King Woo (played by Lee Hyeon-bae) only just now makes his appearance this episode. There's good reason for this- King Woo does not have what anyone could really call serious political talent. Indeed, the only reason King Woo even shows up this episode is because monarchal authority is invoked as part of the new increasingly complicated plan by the antagonists to maintain Goryeo, and with it their iron grip on the kingdom. It naturally does not occur to anyone that guys like King Woo are part of the problem. Except for the heroes of course.
Historical Korean dramas that deal with famous personages often have serious overlap, and as much as I'd like to forget the latter drama, I can't help but compare "Six Flying Dragons" with "The Great Seer". In "The Great Seer" the antagonists were more aggressively incompetent rather than actively malicious, and portraying King Woo either way is just a matter of dramatic license. I doubt anyone actually knows what the man was really like.
That kind of detail throws me out of the narrative a little bit, realizing how so much of the tone is just made up. So I suppose it's fortunate that aside from the political machinations, the main draw this episode is an elaborate murder mystery. Sort of? I don't know- to be honest that plot point didn't really grab my attention so much. But then I'm kind of weird in my tendency to obsess over my character conflicts.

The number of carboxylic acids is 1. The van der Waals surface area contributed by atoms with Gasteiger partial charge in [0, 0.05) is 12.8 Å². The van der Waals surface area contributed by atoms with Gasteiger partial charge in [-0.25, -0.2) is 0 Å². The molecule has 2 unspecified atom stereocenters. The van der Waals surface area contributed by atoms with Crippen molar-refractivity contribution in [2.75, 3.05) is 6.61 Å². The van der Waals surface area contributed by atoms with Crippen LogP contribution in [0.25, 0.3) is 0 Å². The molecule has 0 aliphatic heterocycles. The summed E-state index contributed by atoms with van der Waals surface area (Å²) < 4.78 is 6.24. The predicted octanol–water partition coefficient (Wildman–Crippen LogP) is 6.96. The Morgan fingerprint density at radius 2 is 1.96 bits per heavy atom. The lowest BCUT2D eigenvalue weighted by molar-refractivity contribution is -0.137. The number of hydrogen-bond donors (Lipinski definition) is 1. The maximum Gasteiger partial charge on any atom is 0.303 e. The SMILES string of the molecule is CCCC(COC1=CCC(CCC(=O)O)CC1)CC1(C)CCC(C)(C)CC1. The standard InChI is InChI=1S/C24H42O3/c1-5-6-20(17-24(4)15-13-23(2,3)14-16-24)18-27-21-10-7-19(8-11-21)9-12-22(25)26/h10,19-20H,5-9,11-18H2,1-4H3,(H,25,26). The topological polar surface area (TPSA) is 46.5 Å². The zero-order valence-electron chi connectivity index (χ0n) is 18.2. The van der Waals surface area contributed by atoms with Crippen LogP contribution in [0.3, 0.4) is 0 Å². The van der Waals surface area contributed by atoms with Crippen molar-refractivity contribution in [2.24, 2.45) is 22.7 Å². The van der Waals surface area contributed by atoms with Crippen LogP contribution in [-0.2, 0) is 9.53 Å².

Like the whole dispute between Na-kyeong, Boon-yi, and Bang-won regarding proper forms of mutual address. Na-kyeong brings up a good argument, yet by the time this information is relayed to Bang-won, the future King shows off what a totally cool guy he is by insisting that for him degrees of speech formality imply intimacy and trust. That much seems to be setting Bang-won up to be a just future ruler who discriminates against his subjects equally based on individual skill rather than formality.
And yet the historical context is constantly lurking around the corner. If you know the history behind "Six Flying Dragons", these moments are horribly ominous even if in the immediate context they seem light and bubbly. Even though King Woo is the main important immediate character in the long term Seong-gye's wife Lady Kang (played by Kim Hee-jung-II) is the person we should be looking out for. Unfortunately political ambition will not cease to be problem in the new Joseon regime.
Review by William Schwartz
Staff writer. Has been writing articles for HanCinema since 2012, having lived in South Korea since 2011. Started out in Gyeongju, then to Daegu, then to Ansan, then to Yeongju, then to Seoul, lived on the road for HanCinema's travel diaries series in the summer of 2016, and is currently settled in Anyang. Has good tips for utilizing South Korea's public bus system. William Schwartz can be contacted via firstname.lastname@example.org.
"[HanCinema's Drama Review] "Six Flying Dragons" Episode 19"
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